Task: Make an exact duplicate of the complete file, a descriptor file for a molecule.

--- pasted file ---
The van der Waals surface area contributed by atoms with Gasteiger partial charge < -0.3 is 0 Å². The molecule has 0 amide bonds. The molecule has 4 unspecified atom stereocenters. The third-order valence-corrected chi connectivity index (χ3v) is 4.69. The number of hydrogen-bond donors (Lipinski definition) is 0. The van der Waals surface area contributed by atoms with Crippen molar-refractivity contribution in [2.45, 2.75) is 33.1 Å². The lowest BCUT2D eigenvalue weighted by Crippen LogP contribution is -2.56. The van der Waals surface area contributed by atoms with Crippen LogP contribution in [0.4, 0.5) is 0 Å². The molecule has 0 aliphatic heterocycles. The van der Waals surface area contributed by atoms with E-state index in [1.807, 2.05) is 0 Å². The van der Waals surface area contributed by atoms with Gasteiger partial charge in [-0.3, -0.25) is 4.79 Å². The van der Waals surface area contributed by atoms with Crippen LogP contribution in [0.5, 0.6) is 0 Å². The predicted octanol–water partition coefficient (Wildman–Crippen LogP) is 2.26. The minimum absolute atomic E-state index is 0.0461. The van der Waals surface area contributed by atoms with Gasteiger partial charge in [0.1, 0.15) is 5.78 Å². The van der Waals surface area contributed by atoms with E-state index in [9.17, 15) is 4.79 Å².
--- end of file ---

The van der Waals surface area contributed by atoms with Gasteiger partial charge < -0.3 is 0 Å². The molecule has 0 amide bonds. The molecule has 4 unspecified atom stereocenters. The third-order valence-corrected chi connectivity index (χ3v) is 4.69. The number of hydrogen-bond donors (Lipinski definition) is 0. The van der Waals surface area contributed by atoms with Crippen molar-refractivity contribution in [2.45, 2.75) is 33.1 Å². The lowest BCUT2D eigenvalue weighted by Crippen LogP contribution is -2.56. The van der Waals surface area contributed by atoms with Crippen LogP contribution in [0.4, 0.5) is 0 Å². The molecule has 0 aliphatic heterocycles. The van der Waals surface area contributed by atoms with E-state index in [1.807, 2.05) is 0 Å². The van der Waals surface area contributed by atoms with Gasteiger partial charge in [-0.3, -0.25) is 4.79 Å². The van der Waals surface area contributed by atoms with Crippen LogP contribution in [0.5, 0.6) is 0 Å². The predicted octanol–water partition coefficient (Wildman–Crippen LogP) is 2.26. The minimum absolute atomic E-state index is 0.0461. The van der Waals surface area contributed by atoms with Gasteiger partial charge in [0.1, 0.15) is 5.78 Å². The van der Waals surface area contributed by atoms with E-state index in [9.17, 15) is 4.79 Å².